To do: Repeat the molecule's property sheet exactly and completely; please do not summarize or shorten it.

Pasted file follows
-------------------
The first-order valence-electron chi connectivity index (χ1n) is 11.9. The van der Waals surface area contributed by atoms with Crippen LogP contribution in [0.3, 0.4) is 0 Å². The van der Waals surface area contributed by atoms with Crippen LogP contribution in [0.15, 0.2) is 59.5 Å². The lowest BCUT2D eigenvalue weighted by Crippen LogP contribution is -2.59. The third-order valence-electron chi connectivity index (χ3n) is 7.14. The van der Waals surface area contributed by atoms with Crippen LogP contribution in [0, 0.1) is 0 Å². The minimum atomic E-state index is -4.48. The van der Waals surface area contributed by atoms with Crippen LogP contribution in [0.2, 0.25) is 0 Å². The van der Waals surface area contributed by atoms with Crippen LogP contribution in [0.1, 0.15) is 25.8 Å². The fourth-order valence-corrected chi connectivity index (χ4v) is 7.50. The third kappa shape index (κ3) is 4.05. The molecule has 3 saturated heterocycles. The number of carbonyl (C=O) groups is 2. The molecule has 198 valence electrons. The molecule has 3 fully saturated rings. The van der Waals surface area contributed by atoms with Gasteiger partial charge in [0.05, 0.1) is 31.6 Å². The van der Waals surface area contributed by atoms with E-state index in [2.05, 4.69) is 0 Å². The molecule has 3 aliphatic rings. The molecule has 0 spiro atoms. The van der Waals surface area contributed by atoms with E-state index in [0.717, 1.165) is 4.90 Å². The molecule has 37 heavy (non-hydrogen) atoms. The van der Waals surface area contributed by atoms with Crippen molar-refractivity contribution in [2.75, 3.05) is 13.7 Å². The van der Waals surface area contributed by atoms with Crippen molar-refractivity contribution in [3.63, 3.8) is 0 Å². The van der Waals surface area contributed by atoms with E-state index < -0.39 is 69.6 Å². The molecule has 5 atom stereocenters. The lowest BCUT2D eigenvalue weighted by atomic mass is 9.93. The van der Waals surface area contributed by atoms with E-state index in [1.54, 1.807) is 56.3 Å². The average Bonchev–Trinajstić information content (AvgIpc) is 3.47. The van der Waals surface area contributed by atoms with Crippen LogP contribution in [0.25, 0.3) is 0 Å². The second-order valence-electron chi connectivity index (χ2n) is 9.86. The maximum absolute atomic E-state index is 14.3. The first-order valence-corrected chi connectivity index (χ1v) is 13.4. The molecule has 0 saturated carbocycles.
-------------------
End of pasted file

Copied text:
The first-order valence-electron chi connectivity index (χ1n) is 11.9. The van der Waals surface area contributed by atoms with Crippen LogP contribution in [0.3, 0.4) is 0 Å². The van der Waals surface area contributed by atoms with Crippen LogP contribution in [0.15, 0.2) is 59.5 Å². The lowest BCUT2D eigenvalue weighted by Crippen LogP contribution is -2.59. The third-order valence-electron chi connectivity index (χ3n) is 7.14. The van der Waals surface area contributed by atoms with Crippen LogP contribution in [0, 0.1) is 0 Å². The minimum atomic E-state index is -4.48. The van der Waals surface area contributed by atoms with Crippen LogP contribution in [0.2, 0.25) is 0 Å². The van der Waals surface area contributed by atoms with Crippen LogP contribution in [0.1, 0.15) is 25.8 Å². The fourth-order valence-corrected chi connectivity index (χ4v) is 7.50. The third kappa shape index (κ3) is 4.05. The molecule has 3 saturated heterocycles. The number of carbonyl (C=O) groups is 2. The molecule has 198 valence electrons. The molecule has 3 fully saturated rings. The van der Waals surface area contributed by atoms with Gasteiger partial charge in [0.05, 0.1) is 31.6 Å². The van der Waals surface area contributed by atoms with E-state index in [2.05, 4.69) is 0 Å². The molecule has 3 aliphatic rings. The molecule has 0 spiro atoms. The van der Waals surface area contributed by atoms with E-state index in [0.717, 1.165) is 4.90 Å². The molecule has 37 heavy (non-hydrogen) atoms. The van der Waals surface area contributed by atoms with Crippen molar-refractivity contribution in [2.75, 3.05) is 13.7 Å². The van der Waals surface area contributed by atoms with Crippen molar-refractivity contribution in [3.63, 3.8) is 0 Å². The van der Waals surface area contributed by atoms with E-state index < -0.39 is 69.6 Å². The molecule has 5 atom stereocenters. The lowest BCUT2D eigenvalue weighted by atomic mass is 9.93. The van der Waals surface area contributed by atoms with E-state index in [1.54, 1.807) is 56.3 Å². The average Bonchev–Trinajstić information content (AvgIpc) is 3.47. The van der Waals surface area contributed by atoms with Crippen LogP contribution in [0.25, 0.3) is 0 Å². The second-order valence-electron chi connectivity index (χ2n) is 9.86. The maximum absolute atomic E-state index is 14.3. The first-order valence-corrected chi connectivity index (χ1v) is 13.4. The molecule has 0 saturated carbocycles.